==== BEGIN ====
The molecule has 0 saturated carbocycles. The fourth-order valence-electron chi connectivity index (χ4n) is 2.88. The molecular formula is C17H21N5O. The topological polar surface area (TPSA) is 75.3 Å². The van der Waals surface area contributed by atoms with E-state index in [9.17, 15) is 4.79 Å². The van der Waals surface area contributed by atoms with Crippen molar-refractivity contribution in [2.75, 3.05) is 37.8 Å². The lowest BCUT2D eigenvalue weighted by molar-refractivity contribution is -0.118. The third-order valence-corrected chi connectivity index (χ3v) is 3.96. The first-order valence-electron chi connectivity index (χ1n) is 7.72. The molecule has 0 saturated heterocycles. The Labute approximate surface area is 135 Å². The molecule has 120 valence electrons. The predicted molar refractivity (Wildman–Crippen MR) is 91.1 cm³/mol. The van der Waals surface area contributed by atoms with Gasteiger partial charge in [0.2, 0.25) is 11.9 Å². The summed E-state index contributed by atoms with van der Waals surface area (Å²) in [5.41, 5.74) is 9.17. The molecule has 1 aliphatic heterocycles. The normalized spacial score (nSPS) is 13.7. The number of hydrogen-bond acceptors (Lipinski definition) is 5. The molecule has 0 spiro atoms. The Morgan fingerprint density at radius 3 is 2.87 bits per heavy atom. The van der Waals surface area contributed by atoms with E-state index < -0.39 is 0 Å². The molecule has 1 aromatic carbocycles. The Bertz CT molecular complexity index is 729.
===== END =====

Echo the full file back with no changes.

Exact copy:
The molecule has 0 saturated carbocycles. The fourth-order valence-electron chi connectivity index (χ4n) is 2.88. The molecular formula is C17H21N5O. The topological polar surface area (TPSA) is 75.3 Å². The van der Waals surface area contributed by atoms with E-state index in [9.17, 15) is 4.79 Å². The van der Waals surface area contributed by atoms with Crippen molar-refractivity contribution in [2.75, 3.05) is 37.8 Å². The lowest BCUT2D eigenvalue weighted by molar-refractivity contribution is -0.118. The third-order valence-corrected chi connectivity index (χ3v) is 3.96. The first-order valence-electron chi connectivity index (χ1n) is 7.72. The molecule has 0 saturated heterocycles. The Labute approximate surface area is 135 Å². The molecule has 120 valence electrons. The predicted molar refractivity (Wildman–Crippen MR) is 91.1 cm³/mol. The van der Waals surface area contributed by atoms with Gasteiger partial charge in [0.2, 0.25) is 11.9 Å². The summed E-state index contributed by atoms with van der Waals surface area (Å²) in [5.41, 5.74) is 9.17. The molecule has 1 aliphatic heterocycles. The normalized spacial score (nSPS) is 13.7. The number of hydrogen-bond acceptors (Lipinski definition) is 5. The molecule has 0 spiro atoms. The Morgan fingerprint density at radius 3 is 2.87 bits per heavy atom. The van der Waals surface area contributed by atoms with E-state index < -0.39 is 0 Å². The molecule has 1 aromatic carbocycles. The Bertz CT molecular complexity index is 729.